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A young heroine lifts her veil

Persepolis 2 The Story of a Return Marjane Satrapi Translated from the French by Anjali Singh Pantheon: 188 pp., $17.95

August 15, 2004|Laurel Maury | Laurel Maury is an editorial assistant for the New Yorker.

In "Persepolis," the graphic novel that appeared in France in 2000 and went on to be published in 12 other languages, Marjane Satrapi gave us a little girl in a school uniform talking to an all-purpose God and floating in mental space while her world was wrecked. From America to Europe, she was Iranian and one of us, whoever we were: a child of the '70s and early '80s with flipped-up hair, longing after the punk scene. Only in her world, hell arrived in the form of the Islamic Revolution.

"Persepolis 2" continues the memoir, but where "Persepolis" showed an intelligent, non-Western society falling apart, "Persepolis 2" focuses on East-West social tension. Marjane, a 14-year-old Iranian girl, is sent to 1980s Austria to live with a family, ends up in a boardinghouse, befriends punks, does drugs to fit in and lives on the street before returning, as a Westernized late teen, to fundamentalist Iran. Once home, she finds she is still one to talk back, even to Guardians of the Revolution, who might rape and shoot her.

The art, though less mature in "Persepolis," was more visceral. However, "Persepolis 2" has a better story. Satrapi has real comic timing, which she makes good use of in the teenage narrative. The book opens with Marjane riding in a car from the Austrian airport: "It's going to be cool to go to school without a veil, to not have to beat oneself every day for the war martyrs."

A Westernized friend, confused, responds: "This is my raspberry-scented pen, but I have strawberry and blackberry ones, too.... Do you want to put on some lipstick? I love pearly pink. It's very in!!!"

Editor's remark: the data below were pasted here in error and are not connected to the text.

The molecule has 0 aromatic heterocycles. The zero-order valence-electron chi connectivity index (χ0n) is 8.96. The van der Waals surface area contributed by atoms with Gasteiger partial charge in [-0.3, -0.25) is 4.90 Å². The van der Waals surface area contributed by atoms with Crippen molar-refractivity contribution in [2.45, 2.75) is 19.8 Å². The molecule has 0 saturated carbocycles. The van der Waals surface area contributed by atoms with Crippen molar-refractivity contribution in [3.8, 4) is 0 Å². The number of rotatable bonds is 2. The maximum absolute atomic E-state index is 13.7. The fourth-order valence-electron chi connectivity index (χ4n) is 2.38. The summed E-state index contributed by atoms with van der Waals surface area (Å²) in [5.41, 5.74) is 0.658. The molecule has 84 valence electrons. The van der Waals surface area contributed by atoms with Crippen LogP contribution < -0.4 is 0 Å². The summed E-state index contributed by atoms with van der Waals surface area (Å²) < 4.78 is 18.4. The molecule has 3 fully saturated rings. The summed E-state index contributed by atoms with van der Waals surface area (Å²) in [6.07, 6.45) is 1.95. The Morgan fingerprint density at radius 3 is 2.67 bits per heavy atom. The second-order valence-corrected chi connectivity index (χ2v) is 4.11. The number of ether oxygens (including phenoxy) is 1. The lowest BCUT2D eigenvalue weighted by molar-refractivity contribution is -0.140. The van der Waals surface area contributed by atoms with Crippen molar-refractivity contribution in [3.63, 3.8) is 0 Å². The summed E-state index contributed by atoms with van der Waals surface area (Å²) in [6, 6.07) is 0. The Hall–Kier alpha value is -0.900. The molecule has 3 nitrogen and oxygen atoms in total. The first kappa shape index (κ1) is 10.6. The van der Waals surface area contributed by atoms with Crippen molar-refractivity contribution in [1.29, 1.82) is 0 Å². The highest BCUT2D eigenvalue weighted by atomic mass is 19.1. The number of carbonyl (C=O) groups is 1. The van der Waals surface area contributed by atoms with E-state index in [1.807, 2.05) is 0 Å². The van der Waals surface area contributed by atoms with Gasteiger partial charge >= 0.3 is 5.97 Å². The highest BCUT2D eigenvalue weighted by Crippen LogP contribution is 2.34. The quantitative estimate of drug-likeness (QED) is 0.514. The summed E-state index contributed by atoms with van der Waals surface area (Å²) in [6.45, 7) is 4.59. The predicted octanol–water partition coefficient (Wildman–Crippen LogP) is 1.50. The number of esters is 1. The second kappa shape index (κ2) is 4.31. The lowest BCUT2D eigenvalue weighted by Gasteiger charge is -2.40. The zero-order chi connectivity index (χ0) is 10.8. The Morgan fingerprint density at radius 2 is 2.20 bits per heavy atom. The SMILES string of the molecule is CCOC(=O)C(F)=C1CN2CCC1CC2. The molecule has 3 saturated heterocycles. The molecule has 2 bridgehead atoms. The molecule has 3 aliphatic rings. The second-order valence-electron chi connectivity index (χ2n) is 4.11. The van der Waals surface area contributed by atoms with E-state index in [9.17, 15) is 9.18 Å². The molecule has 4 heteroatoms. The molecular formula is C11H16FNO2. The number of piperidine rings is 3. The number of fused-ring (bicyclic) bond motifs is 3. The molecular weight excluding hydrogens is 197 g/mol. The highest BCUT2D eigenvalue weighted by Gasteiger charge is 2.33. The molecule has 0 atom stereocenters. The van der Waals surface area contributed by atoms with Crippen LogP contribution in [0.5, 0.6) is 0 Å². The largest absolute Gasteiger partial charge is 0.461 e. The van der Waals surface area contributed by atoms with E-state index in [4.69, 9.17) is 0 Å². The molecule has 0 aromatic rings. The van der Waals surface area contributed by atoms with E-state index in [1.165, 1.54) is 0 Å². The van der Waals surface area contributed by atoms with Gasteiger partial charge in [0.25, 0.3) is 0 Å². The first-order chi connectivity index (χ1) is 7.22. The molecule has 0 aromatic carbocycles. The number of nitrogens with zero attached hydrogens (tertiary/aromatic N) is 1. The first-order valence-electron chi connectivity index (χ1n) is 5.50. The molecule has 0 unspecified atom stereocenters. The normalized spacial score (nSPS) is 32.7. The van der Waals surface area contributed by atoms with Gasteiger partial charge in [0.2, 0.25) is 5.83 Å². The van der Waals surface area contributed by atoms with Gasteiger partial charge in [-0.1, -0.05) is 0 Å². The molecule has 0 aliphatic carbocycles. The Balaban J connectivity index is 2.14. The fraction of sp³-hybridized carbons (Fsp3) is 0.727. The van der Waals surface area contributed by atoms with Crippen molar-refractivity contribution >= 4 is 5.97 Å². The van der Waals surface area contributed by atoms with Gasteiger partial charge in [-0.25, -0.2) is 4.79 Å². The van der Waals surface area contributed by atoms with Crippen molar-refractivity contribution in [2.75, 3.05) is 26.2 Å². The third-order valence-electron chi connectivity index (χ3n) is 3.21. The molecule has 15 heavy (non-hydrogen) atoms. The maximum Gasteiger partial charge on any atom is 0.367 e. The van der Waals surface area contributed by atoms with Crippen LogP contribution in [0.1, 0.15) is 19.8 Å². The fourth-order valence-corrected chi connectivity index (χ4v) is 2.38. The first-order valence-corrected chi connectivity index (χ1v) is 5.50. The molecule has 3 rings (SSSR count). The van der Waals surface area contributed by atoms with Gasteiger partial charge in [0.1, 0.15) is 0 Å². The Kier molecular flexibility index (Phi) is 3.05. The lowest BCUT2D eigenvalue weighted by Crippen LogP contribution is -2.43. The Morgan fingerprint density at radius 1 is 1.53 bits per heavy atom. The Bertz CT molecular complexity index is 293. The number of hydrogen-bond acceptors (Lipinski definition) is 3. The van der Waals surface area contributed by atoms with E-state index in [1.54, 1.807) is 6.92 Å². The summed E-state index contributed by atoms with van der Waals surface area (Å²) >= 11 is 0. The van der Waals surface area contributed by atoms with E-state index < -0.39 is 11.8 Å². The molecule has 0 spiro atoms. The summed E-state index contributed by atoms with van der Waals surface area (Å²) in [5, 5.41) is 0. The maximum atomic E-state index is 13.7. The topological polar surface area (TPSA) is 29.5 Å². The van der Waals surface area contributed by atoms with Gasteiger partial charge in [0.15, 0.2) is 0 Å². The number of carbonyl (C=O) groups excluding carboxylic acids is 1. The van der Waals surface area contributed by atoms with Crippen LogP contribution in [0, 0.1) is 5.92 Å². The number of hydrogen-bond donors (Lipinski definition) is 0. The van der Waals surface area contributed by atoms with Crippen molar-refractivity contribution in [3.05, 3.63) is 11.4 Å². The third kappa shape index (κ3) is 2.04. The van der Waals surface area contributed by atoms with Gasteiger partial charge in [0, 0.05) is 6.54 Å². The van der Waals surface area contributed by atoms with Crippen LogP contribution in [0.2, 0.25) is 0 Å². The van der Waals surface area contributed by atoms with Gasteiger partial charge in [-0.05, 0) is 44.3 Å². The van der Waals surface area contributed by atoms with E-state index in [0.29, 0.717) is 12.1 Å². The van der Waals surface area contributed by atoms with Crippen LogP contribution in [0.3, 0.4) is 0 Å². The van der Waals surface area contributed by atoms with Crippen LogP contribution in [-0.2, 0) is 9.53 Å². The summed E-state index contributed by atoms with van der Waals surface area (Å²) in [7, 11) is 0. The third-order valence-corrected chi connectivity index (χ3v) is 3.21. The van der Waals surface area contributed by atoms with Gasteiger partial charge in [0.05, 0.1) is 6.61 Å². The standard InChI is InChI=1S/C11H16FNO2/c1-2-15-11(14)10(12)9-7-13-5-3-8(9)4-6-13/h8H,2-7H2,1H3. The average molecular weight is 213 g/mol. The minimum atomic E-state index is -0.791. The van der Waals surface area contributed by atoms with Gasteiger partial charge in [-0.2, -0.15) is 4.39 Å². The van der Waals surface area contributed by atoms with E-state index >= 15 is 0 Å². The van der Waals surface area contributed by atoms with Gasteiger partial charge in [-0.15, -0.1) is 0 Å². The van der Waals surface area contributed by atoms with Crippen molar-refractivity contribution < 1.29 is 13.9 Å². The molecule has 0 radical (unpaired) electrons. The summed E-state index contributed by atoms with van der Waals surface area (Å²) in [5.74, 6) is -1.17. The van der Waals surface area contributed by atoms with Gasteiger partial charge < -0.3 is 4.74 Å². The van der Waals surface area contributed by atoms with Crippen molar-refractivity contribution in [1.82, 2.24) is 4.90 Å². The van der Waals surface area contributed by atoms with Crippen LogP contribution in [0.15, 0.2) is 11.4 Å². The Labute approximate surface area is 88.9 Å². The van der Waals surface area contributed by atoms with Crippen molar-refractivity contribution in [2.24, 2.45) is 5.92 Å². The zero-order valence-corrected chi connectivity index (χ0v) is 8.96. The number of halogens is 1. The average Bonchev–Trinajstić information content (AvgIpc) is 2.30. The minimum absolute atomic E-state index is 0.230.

Marjane revels in being able to walk bareheaded and -- at last! -- find scented detergents. She hangs out with punk anarchists, who respect her only because she has "known death." Her hilarious encounters with Western philosophy (following Simone de Beauvoir's suggestion that women should urinate standing up) balance out the story of Austrian xenophobia (shouts of "Raus!," or "Out!," directed at foreigners). By the time one of the boardinghouse nuns says, "It's true what they say about Iranians. They have no education," and Marjane replies with a bit of teenage sass that all nuns are former prostitutes, humor has laid down a layer of softness that lets one see hard things: Our heroine has fled a horrible war to a country that barely realizes this war exists. Europeans don't always see Islamic foreigners as people. Hints of "David Copperfield" frame a twist that rings far too true. Those who persecute Marjane -- the nuns, her boyfriend's mother, her crazy landlady -- are women. It may have been Kurt Waldheim's male neo-Nazis who beat up non-Westerners, but women are the bearers of the culture that says this behavior is good.

Marjane's response to a world in which she is nothing is to go home. Age 19, she puts on her head scarf and boards a plane back to Tehran. There, she attends art school, marries and, out of misguided survivor's guilt, longs for the war in which her peers grew up and even lost limbs. But Marjane's downfall and saving grace are that she still can't keep her big mouth shut. The story ends with her leaving for France, forbidden by her parents -- out of love -- to return.

The "Persepolis" books place, like a screen, the vision of stylish Western anarchists over images of the Iranian secularists who failed to win the hearts and minds of their own world, then died at the hands of Islamist thugs. And the West didn't bother to look. Though punk nihilism was a fad, 1982 brings to mind Johnny Rotten, not thousands of secular Iranians dying. Even young Marjane had a punk rocker drawn on her wall. And perhaps the fault belongs with the West. The world over, Western cultural authority is deeply seductive. The West chooses its heroes and makes them the world's. We are wrong. There are heroes everywhere. Young Marjane can walk proud next to Allen Ginsberg or Janis Joplin -- and beat them at their own game. But her rebellion is not Western. Sexual freedom is not the point, nor is democracy. It's being able to walk and speak freely in the world. *

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